But what if the subcontractor removes a part from a customer’s equipment for return? This is where things can get very, very complicated. If they replace part A with part B, what happens to part A? The subcontractor may send an invoice and want to get paid for the part they used out of their inventory. Depending on the arrangement you have with the subcontractor, they may get paid for the new part only when you receive the returned original part. Or, if we have a stronger relationship and have built more trust, the subcontractor may be paid once a material return is authorized or when shipping confirmation is received by the contractors. All of this can change by individual subcontractor, customer, product line or by geography.

If the work and part are covered by a warranty, the subcontractor will bill the vendor for the part. But if the part and work is out of warranty and the subcontractor in fact owns the relationship with that customer as an independent service provider, as a reverse logistics organization you may only get back parts if there is a core credit involved.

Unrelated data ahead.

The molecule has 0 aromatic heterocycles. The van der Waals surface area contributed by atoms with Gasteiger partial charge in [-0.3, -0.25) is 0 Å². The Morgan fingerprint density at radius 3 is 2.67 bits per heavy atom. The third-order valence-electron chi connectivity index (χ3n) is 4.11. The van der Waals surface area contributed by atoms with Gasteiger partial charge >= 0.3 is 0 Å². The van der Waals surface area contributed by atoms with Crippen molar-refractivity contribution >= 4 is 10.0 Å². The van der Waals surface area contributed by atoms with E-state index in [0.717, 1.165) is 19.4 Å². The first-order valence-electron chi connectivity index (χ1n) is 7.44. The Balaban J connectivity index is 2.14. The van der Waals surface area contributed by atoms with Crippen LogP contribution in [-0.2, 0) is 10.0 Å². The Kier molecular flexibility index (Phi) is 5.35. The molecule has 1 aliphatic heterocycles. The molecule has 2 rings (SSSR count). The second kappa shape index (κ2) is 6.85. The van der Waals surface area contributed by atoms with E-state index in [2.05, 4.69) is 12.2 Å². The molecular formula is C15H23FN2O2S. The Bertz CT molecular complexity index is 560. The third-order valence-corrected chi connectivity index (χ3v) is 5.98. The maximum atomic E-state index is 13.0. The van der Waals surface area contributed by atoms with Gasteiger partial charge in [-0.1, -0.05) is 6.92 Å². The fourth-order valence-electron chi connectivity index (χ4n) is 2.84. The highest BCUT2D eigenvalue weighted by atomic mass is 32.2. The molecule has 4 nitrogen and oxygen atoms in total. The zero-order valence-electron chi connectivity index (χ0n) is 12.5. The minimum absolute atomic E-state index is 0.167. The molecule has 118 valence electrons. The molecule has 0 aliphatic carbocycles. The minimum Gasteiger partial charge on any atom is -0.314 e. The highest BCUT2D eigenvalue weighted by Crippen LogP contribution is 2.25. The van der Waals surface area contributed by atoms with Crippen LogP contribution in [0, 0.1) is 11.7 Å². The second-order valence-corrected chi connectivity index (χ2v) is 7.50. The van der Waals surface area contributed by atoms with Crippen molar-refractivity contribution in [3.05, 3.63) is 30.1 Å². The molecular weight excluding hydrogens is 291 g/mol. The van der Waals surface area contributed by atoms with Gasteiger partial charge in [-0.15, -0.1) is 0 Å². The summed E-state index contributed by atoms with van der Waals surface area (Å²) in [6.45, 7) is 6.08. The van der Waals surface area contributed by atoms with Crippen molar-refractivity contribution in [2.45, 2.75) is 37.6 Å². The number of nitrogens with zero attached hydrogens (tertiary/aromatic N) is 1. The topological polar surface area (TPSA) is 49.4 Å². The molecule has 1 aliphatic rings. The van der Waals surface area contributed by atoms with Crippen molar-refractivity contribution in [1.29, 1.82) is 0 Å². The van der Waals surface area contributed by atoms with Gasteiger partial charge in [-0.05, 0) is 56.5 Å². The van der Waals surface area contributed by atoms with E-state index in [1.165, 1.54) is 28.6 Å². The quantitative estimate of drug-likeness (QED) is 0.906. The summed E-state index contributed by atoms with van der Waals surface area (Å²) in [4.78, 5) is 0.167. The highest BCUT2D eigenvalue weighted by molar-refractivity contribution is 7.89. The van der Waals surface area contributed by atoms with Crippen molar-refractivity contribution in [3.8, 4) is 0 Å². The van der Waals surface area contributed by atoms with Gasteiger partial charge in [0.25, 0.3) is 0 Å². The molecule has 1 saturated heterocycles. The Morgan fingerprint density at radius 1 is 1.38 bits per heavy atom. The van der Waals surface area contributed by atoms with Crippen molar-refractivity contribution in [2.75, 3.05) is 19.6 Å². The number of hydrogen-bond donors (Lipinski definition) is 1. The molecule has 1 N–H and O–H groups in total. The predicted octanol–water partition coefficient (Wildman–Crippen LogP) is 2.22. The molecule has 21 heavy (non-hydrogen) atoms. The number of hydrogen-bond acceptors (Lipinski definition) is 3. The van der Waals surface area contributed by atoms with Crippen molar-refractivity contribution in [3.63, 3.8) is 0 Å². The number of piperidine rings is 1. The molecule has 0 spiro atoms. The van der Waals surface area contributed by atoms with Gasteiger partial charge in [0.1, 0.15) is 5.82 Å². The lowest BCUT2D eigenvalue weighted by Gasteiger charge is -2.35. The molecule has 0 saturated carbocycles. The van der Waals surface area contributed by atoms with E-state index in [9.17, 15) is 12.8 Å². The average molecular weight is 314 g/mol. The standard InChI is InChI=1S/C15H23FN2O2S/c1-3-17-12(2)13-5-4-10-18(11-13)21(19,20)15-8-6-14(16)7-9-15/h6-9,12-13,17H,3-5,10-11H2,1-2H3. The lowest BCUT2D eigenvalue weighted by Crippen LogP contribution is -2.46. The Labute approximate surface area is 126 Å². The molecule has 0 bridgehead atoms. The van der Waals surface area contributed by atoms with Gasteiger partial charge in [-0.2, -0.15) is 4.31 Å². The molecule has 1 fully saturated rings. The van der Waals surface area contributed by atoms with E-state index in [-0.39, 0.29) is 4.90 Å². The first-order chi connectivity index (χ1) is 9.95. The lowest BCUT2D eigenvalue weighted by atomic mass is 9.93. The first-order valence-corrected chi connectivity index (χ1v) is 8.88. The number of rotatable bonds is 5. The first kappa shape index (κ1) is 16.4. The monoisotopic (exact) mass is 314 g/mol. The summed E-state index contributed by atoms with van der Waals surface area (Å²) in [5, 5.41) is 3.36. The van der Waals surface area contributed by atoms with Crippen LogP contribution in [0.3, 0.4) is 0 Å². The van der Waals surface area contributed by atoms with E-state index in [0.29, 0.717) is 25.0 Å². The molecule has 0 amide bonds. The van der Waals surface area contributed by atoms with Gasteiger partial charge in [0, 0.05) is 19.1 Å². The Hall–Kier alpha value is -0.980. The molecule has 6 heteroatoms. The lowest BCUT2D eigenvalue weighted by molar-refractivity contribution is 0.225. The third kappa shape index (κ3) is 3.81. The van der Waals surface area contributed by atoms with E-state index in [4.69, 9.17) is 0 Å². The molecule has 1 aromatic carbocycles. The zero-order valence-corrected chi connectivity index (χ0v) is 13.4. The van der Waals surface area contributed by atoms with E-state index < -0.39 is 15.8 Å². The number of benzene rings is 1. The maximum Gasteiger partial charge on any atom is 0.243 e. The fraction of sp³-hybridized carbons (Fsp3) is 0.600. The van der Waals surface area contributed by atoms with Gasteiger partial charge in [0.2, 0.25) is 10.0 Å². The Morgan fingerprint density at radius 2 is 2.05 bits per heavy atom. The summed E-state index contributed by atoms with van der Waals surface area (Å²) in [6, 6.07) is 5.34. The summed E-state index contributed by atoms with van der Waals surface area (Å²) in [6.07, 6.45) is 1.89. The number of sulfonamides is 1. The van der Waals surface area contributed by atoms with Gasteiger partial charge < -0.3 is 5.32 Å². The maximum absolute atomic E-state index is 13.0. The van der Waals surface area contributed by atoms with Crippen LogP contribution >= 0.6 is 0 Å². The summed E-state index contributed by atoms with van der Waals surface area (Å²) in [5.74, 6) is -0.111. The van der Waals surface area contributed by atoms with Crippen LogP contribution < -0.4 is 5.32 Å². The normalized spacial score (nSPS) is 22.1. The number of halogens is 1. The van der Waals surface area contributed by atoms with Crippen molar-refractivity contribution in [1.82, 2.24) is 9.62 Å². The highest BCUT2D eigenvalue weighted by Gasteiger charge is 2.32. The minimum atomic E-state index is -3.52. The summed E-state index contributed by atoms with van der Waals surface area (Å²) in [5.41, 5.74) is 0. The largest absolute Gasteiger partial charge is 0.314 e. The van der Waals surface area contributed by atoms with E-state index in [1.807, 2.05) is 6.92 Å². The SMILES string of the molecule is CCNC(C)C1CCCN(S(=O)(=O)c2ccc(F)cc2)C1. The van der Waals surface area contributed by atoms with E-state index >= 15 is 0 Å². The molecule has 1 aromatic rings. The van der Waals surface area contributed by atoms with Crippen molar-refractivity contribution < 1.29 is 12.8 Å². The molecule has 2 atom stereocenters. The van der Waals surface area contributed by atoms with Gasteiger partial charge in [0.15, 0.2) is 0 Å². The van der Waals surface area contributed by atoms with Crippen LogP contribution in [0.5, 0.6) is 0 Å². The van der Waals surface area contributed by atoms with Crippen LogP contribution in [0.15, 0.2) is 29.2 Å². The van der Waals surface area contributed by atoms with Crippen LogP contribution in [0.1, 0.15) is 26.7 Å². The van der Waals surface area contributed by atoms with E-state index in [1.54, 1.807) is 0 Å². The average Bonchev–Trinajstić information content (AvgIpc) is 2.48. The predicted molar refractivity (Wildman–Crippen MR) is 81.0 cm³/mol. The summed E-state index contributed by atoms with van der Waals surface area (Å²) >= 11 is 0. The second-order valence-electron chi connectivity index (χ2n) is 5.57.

Don’t get stuck in reverse Reverse logistics is one of the most demanding business disciplines. These are just a few challenges that companies face as they work to ensure that reverse logistics processes result in customer satisfaction and profitable service organization operation. Once you’ve identified where in your organization requires a reverse logistics strategy it’s also time to assess your enterprise software support to help manage complexity, minimize expenditure and keep your organization moving forward.

Tom DeVroy
Tom DeVroy has over 30 years of experience in high tech service operations including work with hardware, software and consulting firms, as well as premier global service organizations like Ericsson, DHL, Xerox, and Ingenico. He holds a degree in business administration from the University of Wisconsin-Parkside.